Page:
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  • CONTEMPORARY ISSUES ININTERNATIONAL POLITICS

    VI SEMESTER

    CORE COURSE

    BA POLITICAL SCIENCE

    (2011 Admission)

    UNIVERSITY OF CALICUTSCHOOL OF DISTANCE EDUCATION

    Calicut university P.O, Malappuram Kerala, India 673 635.

    258

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    UNIVERSITY OF CALICUTSCHOOL OF DISTANCE EDUCATIONSTUDY MATERIAL

    Core Course

    BA POLITICAL SCIENCE

    VI Semester

    CONTEMPORARY ISSUES IN INTERNATIONAL POLITICS

    Prepared by: Dr. Rose Mary,Asst. Professor,Department of Political Science,Providence College, Calicut.

    Scrutinized by: Dr. G. Sadanandan (Co-ordinator) ,Associate Professor ,PG Department of Political Science,Sree Kerala Varma College,Thrissur

    Layout: Computer Section, SDE

    Reserved

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    Contents Page No.

    MODULE I 5

    MODULE II 16

    MODULE III 31

    MODULE IV 64

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    MODULE 1

    Cold War

    The Cold War began because of a clash between two world superpowers,the United States of America and the USSR. These two countries were in a battlefor superiority but this battle never once led to a 'hot' war as the United Statesand the USSR never actually fired at each other. The main reason there was suchan initial clash between these superpowers is that each country had completelydifferent ideologies. The USSR functioned in a Communist fashion and theUnited States operated with Capitalism. The Containment Policy came aboutbecause of these different ideologies and played a major role in the conflictbetween these two superpowers. Both of these countries were competing blow forblow and both of the countries strengthened their development in technology andweaponry with the space race and arms race. All of these events led to thedevelopment of a Cold War between these two powers because each countrywanted to be the superior and there was no want to compromise. They were bothso adamant to the fact that their side was greater than the other and thisthought led to the start of the Cold War.

    The primary reason that the Cold War began was the differing ideologiesbetween the United States and the Soviet Union. The United States had a solidgrasp on Capitalism and planned on other countries converting to the sameeconomic policy that they were under. The United States' belief was thatindividuals should be paid based upon their own individual production while theCommunists believed that everyone should be equal no matter what their outputis. This differing in economic policies is the most important reason the Cold Wargot out of control and became such a concern. This can be attributed to HarryTruman's 'Containment Policy'. This policy, one of the most important policies inthe United States' history, was the plan to keep Communism 'contained' in justthe country of the Soviet Union. The United States has continued to carry outthis policy for years and is still in effect to this date. In the short run, itsucceeded in containing Communism from spreading out from the Soviet Union,as no other countries were influenced to embark on communism in their owngiven country.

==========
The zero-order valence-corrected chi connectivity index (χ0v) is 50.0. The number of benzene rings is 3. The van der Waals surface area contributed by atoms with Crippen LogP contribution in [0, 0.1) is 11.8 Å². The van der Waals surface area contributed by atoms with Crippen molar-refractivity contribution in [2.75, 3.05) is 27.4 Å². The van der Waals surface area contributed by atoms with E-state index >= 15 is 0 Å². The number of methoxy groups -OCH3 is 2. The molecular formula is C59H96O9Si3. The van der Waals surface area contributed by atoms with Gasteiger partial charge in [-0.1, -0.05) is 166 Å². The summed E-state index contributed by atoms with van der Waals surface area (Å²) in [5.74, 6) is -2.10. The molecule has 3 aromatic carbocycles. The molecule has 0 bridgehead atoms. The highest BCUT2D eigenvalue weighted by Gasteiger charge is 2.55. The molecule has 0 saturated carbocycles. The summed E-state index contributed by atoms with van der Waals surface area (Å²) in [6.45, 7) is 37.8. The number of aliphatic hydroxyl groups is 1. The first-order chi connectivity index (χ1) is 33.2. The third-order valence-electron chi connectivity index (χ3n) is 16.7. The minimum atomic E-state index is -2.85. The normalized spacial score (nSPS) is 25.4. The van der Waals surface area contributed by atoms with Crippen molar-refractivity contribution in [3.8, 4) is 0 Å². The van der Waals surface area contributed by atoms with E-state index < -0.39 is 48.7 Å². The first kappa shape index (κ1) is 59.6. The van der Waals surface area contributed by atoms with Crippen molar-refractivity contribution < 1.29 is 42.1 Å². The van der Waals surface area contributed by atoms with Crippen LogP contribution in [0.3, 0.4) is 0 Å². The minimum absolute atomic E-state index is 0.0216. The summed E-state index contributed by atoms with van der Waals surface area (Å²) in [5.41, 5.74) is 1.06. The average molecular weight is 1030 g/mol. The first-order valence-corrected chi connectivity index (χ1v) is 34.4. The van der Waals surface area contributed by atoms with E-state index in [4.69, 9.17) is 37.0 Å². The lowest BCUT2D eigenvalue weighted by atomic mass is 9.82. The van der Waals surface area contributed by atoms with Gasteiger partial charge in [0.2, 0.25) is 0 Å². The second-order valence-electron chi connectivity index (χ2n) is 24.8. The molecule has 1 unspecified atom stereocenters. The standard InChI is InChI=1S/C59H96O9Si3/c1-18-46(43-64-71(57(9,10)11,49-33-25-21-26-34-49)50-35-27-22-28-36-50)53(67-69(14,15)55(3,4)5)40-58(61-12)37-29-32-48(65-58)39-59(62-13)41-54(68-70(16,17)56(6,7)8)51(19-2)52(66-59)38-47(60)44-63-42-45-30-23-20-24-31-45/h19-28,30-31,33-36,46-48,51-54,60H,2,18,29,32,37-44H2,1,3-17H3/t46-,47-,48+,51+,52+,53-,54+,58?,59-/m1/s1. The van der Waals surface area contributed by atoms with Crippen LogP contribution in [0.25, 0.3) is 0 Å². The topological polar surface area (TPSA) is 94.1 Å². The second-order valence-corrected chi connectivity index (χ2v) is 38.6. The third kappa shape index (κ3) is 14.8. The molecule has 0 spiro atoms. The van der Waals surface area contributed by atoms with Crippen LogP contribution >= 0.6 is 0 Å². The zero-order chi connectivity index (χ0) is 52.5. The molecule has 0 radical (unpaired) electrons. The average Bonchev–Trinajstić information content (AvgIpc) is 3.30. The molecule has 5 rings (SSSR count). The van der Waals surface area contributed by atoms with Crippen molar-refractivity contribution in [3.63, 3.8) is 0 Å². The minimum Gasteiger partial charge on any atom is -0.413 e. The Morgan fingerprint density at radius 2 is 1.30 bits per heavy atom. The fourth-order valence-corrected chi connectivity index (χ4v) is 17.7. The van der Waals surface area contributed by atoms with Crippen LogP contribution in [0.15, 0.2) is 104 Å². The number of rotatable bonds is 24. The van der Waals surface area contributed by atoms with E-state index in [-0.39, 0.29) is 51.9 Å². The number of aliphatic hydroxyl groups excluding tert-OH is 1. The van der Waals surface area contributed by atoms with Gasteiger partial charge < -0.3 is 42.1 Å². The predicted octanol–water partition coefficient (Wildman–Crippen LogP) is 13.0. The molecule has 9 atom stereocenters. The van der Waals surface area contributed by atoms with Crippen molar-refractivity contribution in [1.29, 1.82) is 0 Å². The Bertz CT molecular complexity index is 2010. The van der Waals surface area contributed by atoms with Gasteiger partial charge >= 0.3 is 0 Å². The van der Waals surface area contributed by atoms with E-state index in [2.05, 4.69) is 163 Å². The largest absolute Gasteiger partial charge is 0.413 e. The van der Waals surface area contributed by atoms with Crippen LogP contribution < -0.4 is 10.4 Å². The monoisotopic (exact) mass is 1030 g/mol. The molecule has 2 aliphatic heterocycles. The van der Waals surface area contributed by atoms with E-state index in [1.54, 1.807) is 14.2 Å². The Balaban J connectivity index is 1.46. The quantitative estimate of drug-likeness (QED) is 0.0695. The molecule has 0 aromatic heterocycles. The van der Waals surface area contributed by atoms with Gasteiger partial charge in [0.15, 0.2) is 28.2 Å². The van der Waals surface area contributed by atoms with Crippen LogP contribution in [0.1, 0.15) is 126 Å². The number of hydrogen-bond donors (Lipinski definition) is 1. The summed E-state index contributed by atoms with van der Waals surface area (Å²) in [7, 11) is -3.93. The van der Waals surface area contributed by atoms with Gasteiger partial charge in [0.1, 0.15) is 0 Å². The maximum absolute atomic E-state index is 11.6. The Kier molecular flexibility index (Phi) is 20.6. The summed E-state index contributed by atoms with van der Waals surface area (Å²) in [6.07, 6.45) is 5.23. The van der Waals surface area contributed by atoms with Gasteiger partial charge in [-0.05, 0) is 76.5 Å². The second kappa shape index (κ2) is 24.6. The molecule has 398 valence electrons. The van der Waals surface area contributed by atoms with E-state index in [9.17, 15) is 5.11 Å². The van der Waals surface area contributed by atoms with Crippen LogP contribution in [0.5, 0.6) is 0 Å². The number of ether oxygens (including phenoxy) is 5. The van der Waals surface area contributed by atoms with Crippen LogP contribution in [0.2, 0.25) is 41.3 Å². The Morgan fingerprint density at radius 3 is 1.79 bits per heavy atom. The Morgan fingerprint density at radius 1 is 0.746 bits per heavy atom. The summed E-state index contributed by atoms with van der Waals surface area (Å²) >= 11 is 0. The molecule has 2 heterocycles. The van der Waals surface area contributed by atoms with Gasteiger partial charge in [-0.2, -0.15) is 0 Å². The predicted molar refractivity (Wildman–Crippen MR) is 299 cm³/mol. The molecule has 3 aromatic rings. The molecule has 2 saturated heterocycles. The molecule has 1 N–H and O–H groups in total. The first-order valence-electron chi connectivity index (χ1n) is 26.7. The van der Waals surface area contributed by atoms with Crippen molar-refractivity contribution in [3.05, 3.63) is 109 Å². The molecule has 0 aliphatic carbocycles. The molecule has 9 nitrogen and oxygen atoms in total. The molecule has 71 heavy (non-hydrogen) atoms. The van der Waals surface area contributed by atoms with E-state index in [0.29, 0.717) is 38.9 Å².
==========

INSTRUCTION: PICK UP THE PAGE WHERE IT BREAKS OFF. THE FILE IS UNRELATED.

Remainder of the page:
With the development of new technology for both the United States and theUSSR, the space race became much more important. The USSR needed to showmore strength in their battle for superiority against the United States, and inOctober of 1957 they accomplished that by launching the Sputnik I satellite. Thisleft the United States feeling inadequate compared to the Soviet Union. Tocombat this, the United States sent their own satellite into space a year later. Inwhat ended up being a battle that the United States won in 1969, this was afterthe Cold War, when they put a man on the moon, until then it was an ongoingneck and neck race for superiority.

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    After the United States ended up winning the Cold War and the SovietUnion collapsed, the United States became the only world superpower and still istoday. The United States became a much hated nation in the eyes of manycountries because of this. Even though another superpower is building in thecountry of China, it seems that the world is turning away from the superpowersthat it once had. Although the Soviet Union did collapse, it is still building andemerging as a decent country. The United States, on the other hand, has becomewithout a doubt, the world's most powerful and dominating country. Even withthe economic crisis that the United States is in right now, it could be said thatthe United States will be the only superpower in existence for another decade;China is almost to the point of a superpower. The Cold War proved to be one ofthe most important issues in the recent history. The two largest superpowers ofits time went into a war without fighting, yet only one country survived.